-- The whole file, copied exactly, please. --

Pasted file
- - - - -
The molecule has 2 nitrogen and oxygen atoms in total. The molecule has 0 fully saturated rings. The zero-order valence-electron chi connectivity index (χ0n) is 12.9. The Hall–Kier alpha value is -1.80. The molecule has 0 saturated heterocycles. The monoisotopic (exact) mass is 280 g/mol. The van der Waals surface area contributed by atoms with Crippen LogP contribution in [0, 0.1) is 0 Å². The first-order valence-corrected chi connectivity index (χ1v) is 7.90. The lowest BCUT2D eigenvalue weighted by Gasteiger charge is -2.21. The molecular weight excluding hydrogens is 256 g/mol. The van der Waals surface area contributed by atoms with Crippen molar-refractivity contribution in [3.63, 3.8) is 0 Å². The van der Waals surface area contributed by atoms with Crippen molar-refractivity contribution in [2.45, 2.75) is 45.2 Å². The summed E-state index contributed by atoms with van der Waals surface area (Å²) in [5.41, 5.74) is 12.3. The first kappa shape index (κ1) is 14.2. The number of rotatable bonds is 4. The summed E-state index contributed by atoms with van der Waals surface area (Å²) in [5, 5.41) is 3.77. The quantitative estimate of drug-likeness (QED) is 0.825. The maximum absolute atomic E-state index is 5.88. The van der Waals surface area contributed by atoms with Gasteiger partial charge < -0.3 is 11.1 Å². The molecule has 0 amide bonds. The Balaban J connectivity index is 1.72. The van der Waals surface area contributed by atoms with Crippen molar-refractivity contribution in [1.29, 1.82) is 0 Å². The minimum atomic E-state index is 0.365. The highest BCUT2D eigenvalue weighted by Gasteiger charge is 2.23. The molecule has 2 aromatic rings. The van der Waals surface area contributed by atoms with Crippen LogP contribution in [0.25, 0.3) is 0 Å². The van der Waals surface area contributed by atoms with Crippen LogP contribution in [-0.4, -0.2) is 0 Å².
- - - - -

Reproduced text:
The molecule has 2 nitrogen and oxygen atoms in total. The molecule has 0 fully saturated rings. The zero-order valence-electron chi connectivity index (χ0n) is 12.9. The Hall–Kier alpha value is -1.80. The molecule has 0 saturated heterocycles. The monoisotopic (exact) mass is 280 g/mol. The van der Waals surface area contributed by atoms with Crippen LogP contribution in [0, 0.1) is 0 Å². The first-order valence-corrected chi connectivity index (χ1v) is 7.90. The lowest BCUT2D eigenvalue weighted by Gasteiger charge is -2.21. The molecular weight excluding hydrogens is 256 g/mol. The van der Waals surface area contributed by atoms with Crippen molar-refractivity contribution in [3.63, 3.8) is 0 Å². The van der Waals surface area contributed by atoms with Crippen molar-refractivity contribution in [2.45, 2.75) is 45.2 Å². The summed E-state index contributed by atoms with van der Waals surface area (Å²) in [5.41, 5.74) is 12.3. The first kappa shape index (κ1) is 14.2. The number of rotatable bonds is 4. The summed E-state index contributed by atoms with van der Waals surface area (Å²) in [5, 5.41) is 3.77. The quantitative estimate of drug-likeness (QED) is 0.825. The maximum absolute atomic E-state index is 5.88. The van der Waals surface area contributed by atoms with Gasteiger partial charge < -0.3 is 11.1 Å². The molecule has 0 amide bonds. The Balaban J connectivity index is 1.72. The van der Waals surface area contributed by atoms with Crippen molar-refractivity contribution in [1.29, 1.82) is 0 Å². The minimum atomic E-state index is 0.365. The highest BCUT2D eigenvalue weighted by Gasteiger charge is 2.23. The molecule has 2 aromatic rings. The van der Waals surface area contributed by atoms with Crippen LogP contribution in [0.25, 0.3) is 0 Å². The van der Waals surface area contributed by atoms with Crippen LogP contribution in [-0.4, -0.2) is 0 Å².